March 3, Whiskey Jar, 10:30pm, Free
Find out what isn't true love at the McGuffey Art Center, as the Miki Liszt Dance Company presents the Starr Foster Dance Project's production of True Love, what the company is calling "a crass assessment of relationships that have been adorned by delusion, lust and deceit." There will even be a Q & A session with the dancers and the composer after each show.
March 2, McGuffey Art Center, 6pm and 7pm, $8
Women's film fest
Ladies, this may be the perfect girls' night out. And Gents, what better way to understand the women in your lives. In an effort to raise money for Postpartum Support Virginia & The Breast Cancer Fund, UVA's School of Nursing will be hosting LUNAFEST, a traveling film festival of nine award-winning short films by, for, about women. And it's a diverse line-up: women who start their own rugby team, an unmarried Persian woman who dodges the matchmakers, a meditation on how to be alone, and adventures on Craigslist's "Missed Connections" forum (still shown here), are just of few of the stories that will be told.
March 12, Claude Moore Nursing Building, 6:30pm, $10-$5
Adventure on film
A harrowing descent of one of the highest mountains in the world, kayaking Africa’s Lukuga River, a year with the Dalai Lama, a disabled sit-skier tackling the steepest and wildest mountains in the world, man and horse traveling from Mongolia to Hungary in the footsteps of Genghis Khan, and the wildest competition known to man–racing up 3,000 vertical feet on the Nose route of El Capitan, a massive granite monolith in Yosemite National Park. These are just a few of the adventure-films you'll see at the Banff Mountain Film Festival tour, a celebration of exploration and adventure.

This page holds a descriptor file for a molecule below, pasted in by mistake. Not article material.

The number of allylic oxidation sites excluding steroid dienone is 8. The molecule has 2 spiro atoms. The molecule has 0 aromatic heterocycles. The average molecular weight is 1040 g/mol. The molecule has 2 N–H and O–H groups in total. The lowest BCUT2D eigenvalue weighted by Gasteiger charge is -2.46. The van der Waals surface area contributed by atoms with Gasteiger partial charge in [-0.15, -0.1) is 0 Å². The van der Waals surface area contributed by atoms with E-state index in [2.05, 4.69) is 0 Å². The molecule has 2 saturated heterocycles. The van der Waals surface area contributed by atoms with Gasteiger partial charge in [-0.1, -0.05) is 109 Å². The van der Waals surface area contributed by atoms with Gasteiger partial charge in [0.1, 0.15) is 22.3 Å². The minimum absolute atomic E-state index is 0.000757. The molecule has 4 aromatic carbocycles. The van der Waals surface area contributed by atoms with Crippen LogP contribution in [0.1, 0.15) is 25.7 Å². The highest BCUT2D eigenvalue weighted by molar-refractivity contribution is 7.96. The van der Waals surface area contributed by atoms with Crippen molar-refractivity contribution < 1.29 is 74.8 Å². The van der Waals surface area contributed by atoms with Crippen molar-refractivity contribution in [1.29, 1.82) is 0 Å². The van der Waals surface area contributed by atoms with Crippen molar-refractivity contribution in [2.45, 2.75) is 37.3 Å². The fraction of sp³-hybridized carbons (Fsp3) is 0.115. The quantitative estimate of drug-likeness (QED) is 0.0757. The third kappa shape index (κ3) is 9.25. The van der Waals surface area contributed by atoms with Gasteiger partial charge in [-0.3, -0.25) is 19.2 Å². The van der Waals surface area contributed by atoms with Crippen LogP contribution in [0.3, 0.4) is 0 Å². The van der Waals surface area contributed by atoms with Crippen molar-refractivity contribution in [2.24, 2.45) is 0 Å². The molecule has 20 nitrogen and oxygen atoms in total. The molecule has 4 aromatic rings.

March 11 & 12, Paramount Theater, $15
Starting a Vineyard
If you've ever thought of starting a vineyard, large or small (or just have love of wine), you don't want to miss this two-hour workshop led by the so-called "Father of Virginia Wine," Gabriele Rausse. He’ll discuss the basic principles of grape growing— variety and site selection, trellis systems, soil preparation, planting, pruning, pest control, and harvesting— and provide beginning grape growers a foundation in serious viticulture.
March 10, Thomas Jefferson Visitor Center, 9:30am, $15
Find out what happens when "The Nerd" enters Vietnam vet and aspiring architect, Willum Cubbert's life in this side-splitting comedy by Larry Shue presented by the Tandem Friends School this weekend. After just one week, Rick, the Nerd, will almost single-handedly destroyed Willum's career, his life and his sanity. This screwball comedy has strong characters, comic dilemma, and plenty of mayhem.
March 2-4, Tandem Friends School, Fri.-Sat. 7pm, Sun. 12pm, $10-$7
This week's "FunStuff" was compiled by Dave McNair, and next week's "FunStuff" will be compiled by another newsroom staffer. To get your event considered, send a press release to email@example.com.